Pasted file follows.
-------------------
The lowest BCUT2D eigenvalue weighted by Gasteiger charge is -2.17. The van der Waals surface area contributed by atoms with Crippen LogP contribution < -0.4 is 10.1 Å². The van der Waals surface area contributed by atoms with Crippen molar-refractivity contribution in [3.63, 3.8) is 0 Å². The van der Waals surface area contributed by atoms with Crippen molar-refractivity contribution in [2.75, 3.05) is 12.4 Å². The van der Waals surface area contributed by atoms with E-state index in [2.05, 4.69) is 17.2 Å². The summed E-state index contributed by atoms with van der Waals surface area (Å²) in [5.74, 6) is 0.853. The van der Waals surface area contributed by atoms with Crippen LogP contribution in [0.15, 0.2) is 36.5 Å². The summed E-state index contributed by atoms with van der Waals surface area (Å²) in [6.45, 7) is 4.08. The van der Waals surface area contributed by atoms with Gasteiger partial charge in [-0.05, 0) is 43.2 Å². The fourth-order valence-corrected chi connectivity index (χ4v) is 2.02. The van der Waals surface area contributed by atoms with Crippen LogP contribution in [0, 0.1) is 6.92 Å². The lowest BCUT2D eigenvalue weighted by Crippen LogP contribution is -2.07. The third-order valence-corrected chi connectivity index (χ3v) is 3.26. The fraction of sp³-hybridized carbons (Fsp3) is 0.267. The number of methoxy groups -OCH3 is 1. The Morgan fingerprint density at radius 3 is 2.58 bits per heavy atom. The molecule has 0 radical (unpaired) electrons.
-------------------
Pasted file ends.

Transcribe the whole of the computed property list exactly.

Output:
The lowest BCUT2D eigenvalue weighted by Gasteiger charge is -2.17. The van der Waals surface area contributed by atoms with Crippen LogP contribution < -0.4 is 10.1 Å². The van der Waals surface area contributed by atoms with Crippen molar-refractivity contribution in [3.63, 3.8) is 0 Å². The van der Waals surface area contributed by atoms with Crippen molar-refractivity contribution in [2.75, 3.05) is 12.4 Å². The van der Waals surface area contributed by atoms with E-state index in [2.05, 4.69) is 17.2 Å². The summed E-state index contributed by atoms with van der Waals surface area (Å²) in [5.74, 6) is 0.853. The van der Waals surface area contributed by atoms with Crippen LogP contribution in [0.15, 0.2) is 36.5 Å². The summed E-state index contributed by atoms with van der Waals surface area (Å²) in [6.45, 7) is 4.08. The van der Waals surface area contributed by atoms with Gasteiger partial charge in [-0.05, 0) is 43.2 Å². The fourth-order valence-corrected chi connectivity index (χ4v) is 2.02. The van der Waals surface area contributed by atoms with Crippen LogP contribution in [0, 0.1) is 6.92 Å². The lowest BCUT2D eigenvalue weighted by Crippen LogP contribution is -2.07. The third-order valence-corrected chi connectivity index (χ3v) is 3.26. The fraction of sp³-hybridized carbons (Fsp3) is 0.267. The number of methoxy groups -OCH3 is 1. The Morgan fingerprint density at radius 3 is 2.58 bits per heavy atom. The molecule has 0 radical (unpaired) electrons.